Joshua PollackThe Great North Korea Reading Comprehension Challenge

According to Xinhua, the official Chinese news agency, North Korean leader Kim Jong Il used his visit to China to express his desire to return to the Six-Party Talks. But skepticism abounds. In Wednesday’s Washington Post, Chico Harlan reported that nameless U.S. officials thought it “notable” that KCNA, the official North Korean news agency, had failed to carry the same message.

So, how carefully have the anonymous officials or Mr. Harlan been reading KCNA?


Kim Yong Nam [president of the Presidium of the Supreme People’s Assembly] expressed the will of the DPRK government for the denuclearization of the Korean Peninsula and the resumption of the six-party talks.

In particular, he emphasized that it is the behest of President Kim Il Sung to denuclearize the peninsula.

The tricky part, I suppose, is that the Xinhua report fell on Aug. 30, after KJI had returned home, whereas the KCNA item in question — an account of Kim Yong Nam’s exchange with Jimmy Carter — appeared on Aug. 27.

So it seems that the North Koreans issued the same message simultaneously to the U.S. and China, but the U.S. has yet to open its mail. They must be mystified over there in Pyongyang: doesn’t an ex-President have high-level access? (Answer: certainly, if he is married to the Secretary of State.)

None of which is to say that Washington will be satisfied with the message. As the Post account makes clear, the test here is whether the North Koreans are willing to reaffirm their disarmament commitments of 2005 and 2007. One merely hopes that when the North Koreans convey that message, someone in Washington will notice.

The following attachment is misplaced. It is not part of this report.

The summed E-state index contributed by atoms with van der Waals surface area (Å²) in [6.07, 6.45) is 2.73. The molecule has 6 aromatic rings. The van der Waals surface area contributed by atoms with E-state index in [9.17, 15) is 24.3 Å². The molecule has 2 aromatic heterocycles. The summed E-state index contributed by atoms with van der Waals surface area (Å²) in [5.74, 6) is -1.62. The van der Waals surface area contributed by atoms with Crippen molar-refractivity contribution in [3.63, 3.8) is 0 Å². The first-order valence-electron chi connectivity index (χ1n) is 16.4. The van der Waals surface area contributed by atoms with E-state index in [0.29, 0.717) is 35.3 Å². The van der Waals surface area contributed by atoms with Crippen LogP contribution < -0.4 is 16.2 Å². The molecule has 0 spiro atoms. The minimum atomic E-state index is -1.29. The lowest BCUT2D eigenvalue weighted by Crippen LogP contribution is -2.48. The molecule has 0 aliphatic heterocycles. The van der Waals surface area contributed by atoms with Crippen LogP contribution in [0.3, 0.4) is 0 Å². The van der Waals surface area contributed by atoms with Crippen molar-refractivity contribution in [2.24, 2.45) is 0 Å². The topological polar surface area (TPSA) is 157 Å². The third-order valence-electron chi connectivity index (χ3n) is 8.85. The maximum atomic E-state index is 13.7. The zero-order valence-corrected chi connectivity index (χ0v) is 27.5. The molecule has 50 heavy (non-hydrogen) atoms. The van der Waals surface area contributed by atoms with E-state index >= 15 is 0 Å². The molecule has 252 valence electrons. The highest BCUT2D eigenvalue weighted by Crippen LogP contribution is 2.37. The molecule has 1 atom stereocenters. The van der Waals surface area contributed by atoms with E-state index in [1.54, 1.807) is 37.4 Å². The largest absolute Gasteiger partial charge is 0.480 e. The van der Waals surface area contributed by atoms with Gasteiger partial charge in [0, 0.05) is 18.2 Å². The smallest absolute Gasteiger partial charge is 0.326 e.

Late Update | Sept. 16. Jimmy Carter reports in the New York Times that North Korean officials he spoke with in August were “ready to demonstrate their desire for peace and denuclearization. They referred to the six-party talks as being ‘sentenced to death but not yet executed.'”

Separately, in an account of his subsequent trip to China (posted at the Carter Center website), he relates the following conversation with Chinese Premier Wen Jiaobao:

He was quite interested in my visit to Pyongyang and confirmed that the positive messages I received there were the same that Kim Jong Il had brought to China. He surprised us by quoting the DPRK leader regarding the prospective promotion of his son, Kim Jong Un, as “a false rumor from the West.” We’ll just have to wait to learn the truth about the succession in power.


  1. 3.1415 (History)

    There is no need to read the tea leaves. The Dear Leader has made it clear ad nauseam that he is determined to use his strategic location to ensure the survival and inheritance of his power. He is providing China a strategic buffer against the forward-deployed US troops. For that, he gets pretty much what he wants from China. When his tantrums get too bad, the sugar daddy will remind him where the next meal will come from. If United States really thinks that DPRK is a “threat”, it has to make a deal with China. There will not be a second Korean War and China will not export the “Beijing Consensus” any time soon, to North Korea or elsewhere. China wants the status quo. If the US squeezes too much around China, there will be consequences. While a divorce between China and US is unthinkable, the bickering spouses do have the ability to incur significant discomfort to each other. The best way is to maintain the façade of a loving family for the sake of world peace. Let’s toast for the Sino-US friendship like the old days when there was the USSR.

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